47. Undisputedly,   neither   the   procedure   as   prescribed
under   Clause   9   of   the   Transfer   Policy   of   obtaining   the
comments from the District Judge and the Portfolio Judge
were complied with, nor the Transfer Committee considered
the provisions of Clause 9(a) of the Transfer Policy.
48. When sub­clause (a) of Clause 9 of the Transfer Policy
provided, that the case of a Judicial Officer for an extension
should be considered if such Judicial Officer’s daughter (not
son) was to appear for the final year of Board Examination or
University   Examination,   and   when   such   educational
Institution where such daughter is studying, does not have
hostel   facility   for   girls,   the   petitioner   had   a   legitimate
expectation   that   the   MP   High   Court   would   consider   her
request   in   accordance   therewith.     Not   only   that,   such   a
concession of extension would have been available only if the
District   Judge   certified   that   there   is   no   hostel   facility
available   in   such   educational   Institution.     It   also   further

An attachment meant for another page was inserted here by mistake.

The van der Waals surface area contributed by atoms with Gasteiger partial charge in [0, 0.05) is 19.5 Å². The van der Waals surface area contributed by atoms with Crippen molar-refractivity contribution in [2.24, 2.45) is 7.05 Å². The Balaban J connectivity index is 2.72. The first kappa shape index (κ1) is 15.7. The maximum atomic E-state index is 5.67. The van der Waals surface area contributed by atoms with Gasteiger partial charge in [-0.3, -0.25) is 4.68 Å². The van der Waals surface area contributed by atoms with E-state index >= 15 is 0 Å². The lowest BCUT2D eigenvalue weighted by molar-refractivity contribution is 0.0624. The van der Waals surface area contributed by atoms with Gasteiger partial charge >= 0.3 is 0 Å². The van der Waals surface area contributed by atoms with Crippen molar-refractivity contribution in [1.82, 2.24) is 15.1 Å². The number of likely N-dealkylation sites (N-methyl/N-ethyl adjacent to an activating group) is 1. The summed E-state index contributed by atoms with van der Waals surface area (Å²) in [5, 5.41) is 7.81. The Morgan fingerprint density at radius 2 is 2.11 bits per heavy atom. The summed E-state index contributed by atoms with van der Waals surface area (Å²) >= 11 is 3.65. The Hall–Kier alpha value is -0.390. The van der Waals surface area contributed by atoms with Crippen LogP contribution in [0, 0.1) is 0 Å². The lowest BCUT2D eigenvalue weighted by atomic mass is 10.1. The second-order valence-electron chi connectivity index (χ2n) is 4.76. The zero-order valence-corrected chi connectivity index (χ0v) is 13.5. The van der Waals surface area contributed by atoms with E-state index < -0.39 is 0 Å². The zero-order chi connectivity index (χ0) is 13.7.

required the comments to be obtained by the RG from the
District Judge and the Portfolio Judge of the MP High Court.
44
From the perusal of the Transfer Policy, it is clear that total 3
weeks’ period is provided between the date of the receipt of
the representation and the decision thereon.  However, in the
present case, within two days from the submission of the
representation,   the   Transfer   Committee   rejected   the   same
without considering sub­clause (a) of Clause 9 of the Transfer
Policy. It is a different matter that inviting comments from
the   District   Judge   would   have   been   just   a   formality,
inasmuch as the transfer was effected on his complaint itself.
49. The matter does not end here.  On rejection of her first
representation,   the   petitioner   addressed   her   second
representation, requesting that she be posted at any of the
four cities mentioned in the said representation so that her
daughter could continue with her education.   However, the
then RG made an endorsement that the said representation
is   on   similar   ground   as   mentioned   in   the   earlier
representation dated 9th July 2014, which has already been
rejected.   The Transfer Committee endorsed that in view of
the order already passed in the earlier representation dated
45
9